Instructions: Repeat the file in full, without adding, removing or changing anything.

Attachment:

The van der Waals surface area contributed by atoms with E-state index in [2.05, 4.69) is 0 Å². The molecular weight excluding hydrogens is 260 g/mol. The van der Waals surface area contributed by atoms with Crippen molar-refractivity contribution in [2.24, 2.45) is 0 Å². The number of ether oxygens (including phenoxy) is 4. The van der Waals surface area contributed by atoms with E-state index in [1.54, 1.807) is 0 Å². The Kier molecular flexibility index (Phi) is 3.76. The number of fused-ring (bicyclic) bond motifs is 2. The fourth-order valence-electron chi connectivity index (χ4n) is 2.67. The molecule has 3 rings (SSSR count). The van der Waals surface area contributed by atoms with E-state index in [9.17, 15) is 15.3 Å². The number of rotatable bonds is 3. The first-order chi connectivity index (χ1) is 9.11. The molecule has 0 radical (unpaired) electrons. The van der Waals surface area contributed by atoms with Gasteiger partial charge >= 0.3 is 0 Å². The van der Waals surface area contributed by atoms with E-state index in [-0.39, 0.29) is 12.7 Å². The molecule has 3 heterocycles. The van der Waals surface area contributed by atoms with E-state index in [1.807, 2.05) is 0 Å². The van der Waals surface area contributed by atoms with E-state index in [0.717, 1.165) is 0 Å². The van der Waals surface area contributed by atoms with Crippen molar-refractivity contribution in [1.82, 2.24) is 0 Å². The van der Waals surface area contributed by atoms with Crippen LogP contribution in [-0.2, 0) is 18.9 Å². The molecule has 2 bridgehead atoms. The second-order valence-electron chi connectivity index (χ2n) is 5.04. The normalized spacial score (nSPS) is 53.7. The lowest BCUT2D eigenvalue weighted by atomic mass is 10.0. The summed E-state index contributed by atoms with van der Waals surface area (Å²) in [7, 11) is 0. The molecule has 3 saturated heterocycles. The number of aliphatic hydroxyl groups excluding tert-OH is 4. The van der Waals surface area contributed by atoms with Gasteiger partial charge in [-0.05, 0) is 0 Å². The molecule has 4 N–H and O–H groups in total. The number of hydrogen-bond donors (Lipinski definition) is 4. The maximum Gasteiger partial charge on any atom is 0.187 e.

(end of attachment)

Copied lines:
The van der Waals surface area contributed by atoms with E-state index in [2.05, 4.69) is 0 Å². The molecular weight excluding hydrogens is 260 g/mol. The van der Waals surface area contributed by atoms with Crippen molar-refractivity contribution in [2.24, 2.45) is 0 Å². The number of ether oxygens (including phenoxy) is 4. The van der Waals surface area contributed by atoms with E-state index in [1.54, 1.807) is 0 Å². The Kier molecular flexibility index (Phi) is 3.76. The number of fused-ring (bicyclic) bond motifs is 2. The fourth-order valence-electron chi connectivity index (χ4n) is 2.67. The molecule has 3 rings (SSSR count). The van der Waals surface area contributed by atoms with E-state index in [9.17, 15) is 15.3 Å². The number of rotatable bonds is 3. The first-order chi connectivity index (χ1) is 9.11. The molecule has 0 radical (unpaired) electrons. The van der Waals surface area contributed by atoms with Gasteiger partial charge >= 0.3 is 0 Å². The van der Waals surface area contributed by atoms with E-state index in [-0.39, 0.29) is 12.7 Å². The molecule has 3 heterocycles. The van der Waals surface area contributed by atoms with E-state index in [1.807, 2.05) is 0 Å². The van der Waals surface area contributed by atoms with E-state index in [0.717, 1.165) is 0 Å². The van der Waals surface area contributed by atoms with Crippen molar-refractivity contribution in [1.82, 2.24) is 0 Å². The van der Waals surface area contributed by atoms with Crippen LogP contribution in [-0.2, 0) is 18.9 Å². The molecule has 2 bridgehead atoms. The second-order valence-electron chi connectivity index (χ2n) is 5.04. The normalized spacial score (nSPS) is 53.7. The lowest BCUT2D eigenvalue weighted by atomic mass is 10.0. The summed E-state index contributed by atoms with van der Waals surface area (Å²) in [7, 11) is 0. The molecule has 3 saturated heterocycles. The number of aliphatic hydroxyl groups excluding tert-OH is 4. The van der Waals surface area contributed by atoms with Gasteiger partial charge in [-0.05, 0) is 0 Å². The molecule has 4 N–H and O–H groups in total. The number of hydrogen-bond donors (Lipinski definition) is 4. The maximum Gasteiger partial charge on any atom is 0.187 e.